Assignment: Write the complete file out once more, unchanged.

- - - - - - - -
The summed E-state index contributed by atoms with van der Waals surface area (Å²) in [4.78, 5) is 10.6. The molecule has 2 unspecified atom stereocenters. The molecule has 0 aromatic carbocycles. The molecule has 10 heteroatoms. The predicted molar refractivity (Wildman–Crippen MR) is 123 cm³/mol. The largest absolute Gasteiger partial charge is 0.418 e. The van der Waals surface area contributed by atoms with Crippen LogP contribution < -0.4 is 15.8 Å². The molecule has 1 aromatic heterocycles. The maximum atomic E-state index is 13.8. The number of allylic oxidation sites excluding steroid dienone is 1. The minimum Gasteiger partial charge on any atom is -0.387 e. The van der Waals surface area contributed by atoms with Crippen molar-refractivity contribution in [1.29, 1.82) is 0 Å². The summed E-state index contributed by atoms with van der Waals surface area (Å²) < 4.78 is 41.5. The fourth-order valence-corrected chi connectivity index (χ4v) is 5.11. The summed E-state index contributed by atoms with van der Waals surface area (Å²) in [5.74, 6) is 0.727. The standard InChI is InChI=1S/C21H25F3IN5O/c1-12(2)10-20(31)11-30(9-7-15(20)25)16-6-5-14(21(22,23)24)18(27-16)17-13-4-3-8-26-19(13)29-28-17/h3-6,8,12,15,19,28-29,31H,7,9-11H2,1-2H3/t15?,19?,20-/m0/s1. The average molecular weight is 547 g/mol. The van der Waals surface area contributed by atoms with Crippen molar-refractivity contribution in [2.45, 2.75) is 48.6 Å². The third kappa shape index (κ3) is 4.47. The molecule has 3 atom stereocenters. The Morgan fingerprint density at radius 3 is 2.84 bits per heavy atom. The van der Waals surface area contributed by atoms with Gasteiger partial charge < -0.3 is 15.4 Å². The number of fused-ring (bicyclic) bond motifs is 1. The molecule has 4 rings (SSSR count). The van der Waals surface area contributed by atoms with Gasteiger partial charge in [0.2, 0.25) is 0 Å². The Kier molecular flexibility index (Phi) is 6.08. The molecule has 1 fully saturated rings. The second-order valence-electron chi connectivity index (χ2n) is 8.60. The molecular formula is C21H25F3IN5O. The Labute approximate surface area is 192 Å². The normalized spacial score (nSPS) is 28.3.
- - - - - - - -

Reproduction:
The summed E-state index contributed by atoms with van der Waals surface area (Å²) in [4.78, 5) is 10.6. The molecule has 2 unspecified atom stereocenters. The molecule has 0 aromatic carbocycles. The molecule has 10 heteroatoms. The predicted molar refractivity (Wildman–Crippen MR) is 123 cm³/mol. The largest absolute Gasteiger partial charge is 0.418 e. The van der Waals surface area contributed by atoms with Crippen LogP contribution < -0.4 is 15.8 Å². The molecule has 1 aromatic heterocycles. The maximum atomic E-state index is 13.8. The number of allylic oxidation sites excluding steroid dienone is 1. The minimum Gasteiger partial charge on any atom is -0.387 e. The van der Waals surface area contributed by atoms with Crippen molar-refractivity contribution in [1.29, 1.82) is 0 Å². The summed E-state index contributed by atoms with van der Waals surface area (Å²) < 4.78 is 41.5. The fourth-order valence-corrected chi connectivity index (χ4v) is 5.11. The summed E-state index contributed by atoms with van der Waals surface area (Å²) in [5.74, 6) is 0.727. The standard InChI is InChI=1S/C21H25F3IN5O/c1-12(2)10-20(31)11-30(9-7-15(20)25)16-6-5-14(21(22,23)24)18(27-16)17-13-4-3-8-26-19(13)29-28-17/h3-6,8,12,15,19,28-29,31H,7,9-11H2,1-2H3/t15?,19?,20-/m0/s1. The average molecular weight is 547 g/mol. The van der Waals surface area contributed by atoms with Crippen molar-refractivity contribution in [2.45, 2.75) is 48.6 Å². The third kappa shape index (κ3) is 4.47. The molecule has 3 atom stereocenters. The Morgan fingerprint density at radius 3 is 2.84 bits per heavy atom. The van der Waals surface area contributed by atoms with Gasteiger partial charge < -0.3 is 15.4 Å². The number of fused-ring (bicyclic) bond motifs is 1. The molecule has 4 rings (SSSR count). The van der Waals surface area contributed by atoms with Gasteiger partial charge in [0.2, 0.25) is 0 Å². The Kier molecular flexibility index (Phi) is 6.08. The molecule has 1 fully saturated rings. The second-order valence-electron chi connectivity index (χ2n) is 8.60. The molecular formula is C21H25F3IN5O. The Labute approximate surface area is 192 Å². The normalized spacial score (nSPS) is 28.3.